Firefigher Nathan Cheon discusses various features of a fire truck with visitors to the Herndon Neighborhood Resource Center Thursday, June 7.
Photo by Alex McVeigh.
Herndon The Fairfax County Fire and Rescue Department hosted a summer safety briefing Thursday, June 7 at the Neighborhood Resource Center in Herndon. Lt. Bill Vance of Station Four on Spring Street explained some of the more common summer safety hazards.
Vance also cautioned against cooking fires, saying it is important to have a lid, salt and baking soda nearby while cooking on a stove to douse any grease fires that might erupt. When grilling outside, he said people should leave charcoal ashes in the grill to cool for about a week, to ensure that they won’t still be hot when tossed into a trash can or placed next to a residential unit.
"It’s important to turn the handles of your pots in toward the back of the stove, because children tend to grab the handles and can get burned very severely," he said. "Complacency kills, you can be cooking, the phone rings and all it takes is a second for a child to hurt themselves."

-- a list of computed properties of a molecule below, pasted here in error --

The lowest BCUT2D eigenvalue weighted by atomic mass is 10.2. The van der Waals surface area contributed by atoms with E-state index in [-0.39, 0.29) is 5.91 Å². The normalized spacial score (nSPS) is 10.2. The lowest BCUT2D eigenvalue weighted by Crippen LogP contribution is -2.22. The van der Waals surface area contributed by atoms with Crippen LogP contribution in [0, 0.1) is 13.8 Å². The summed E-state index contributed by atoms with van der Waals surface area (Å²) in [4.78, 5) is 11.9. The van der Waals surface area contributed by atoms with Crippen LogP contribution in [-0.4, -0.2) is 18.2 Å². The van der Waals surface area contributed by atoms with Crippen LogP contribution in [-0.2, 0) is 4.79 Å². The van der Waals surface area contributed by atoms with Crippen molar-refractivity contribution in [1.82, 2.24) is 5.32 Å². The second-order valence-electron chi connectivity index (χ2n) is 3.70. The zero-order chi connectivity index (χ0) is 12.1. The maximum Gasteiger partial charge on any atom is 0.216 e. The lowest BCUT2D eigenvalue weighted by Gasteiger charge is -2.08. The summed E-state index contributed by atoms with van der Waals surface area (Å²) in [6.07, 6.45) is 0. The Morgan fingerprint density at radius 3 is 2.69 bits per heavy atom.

He also cautioned against various heat-related illnesses, saying if someone is sweating and woozy to put a cold compress on them, and cool body temperature.
"It’s when the sweating stops that you’re in trouble," he said. "That’s your body suffering from heat stroke and shutting down."
In case of power loss due to storms or other events, Vance recommended people have one gallon of water per person per day on hand, as well as canned goods, a can opener and other items like a sterno stove, first aid kit, batteries and toilet paper.
When it comes to the summer favorite, fireworks, Vance recommended that people treat them like they were a fire.
"Anything with projectiles are illegal, which includes Roman candles. Sparklers and fountains are legal," he said. "Don’t have anything combustible within 15 feet, and always have a bucket of water or a garden hose at the ready, anything you can control it with."
Master Technician Timothy Palmer said that their goal is to get rescue personnel out of the station to a call within 45 seconds, "but the time it takes depends on the emergency, if it’s a fire, we have to put our gear on, and things like that can make it a little longer."
Many people who attended the briefing were from the center’s Personal Care and Aid Class, offered by Express Care, a Herndon-based nonprofit that helps train people with the skills needed to care for others.
"Our students learn about safety when caring for people, particularly seniors and people with low incomes," said Naila Alam, CEO of Express Care. "A lot of the class is made up of recent immigrants, many of whom come from countries where there aren’t fire departments like we have here, so it was helpful for them to learn how they operate."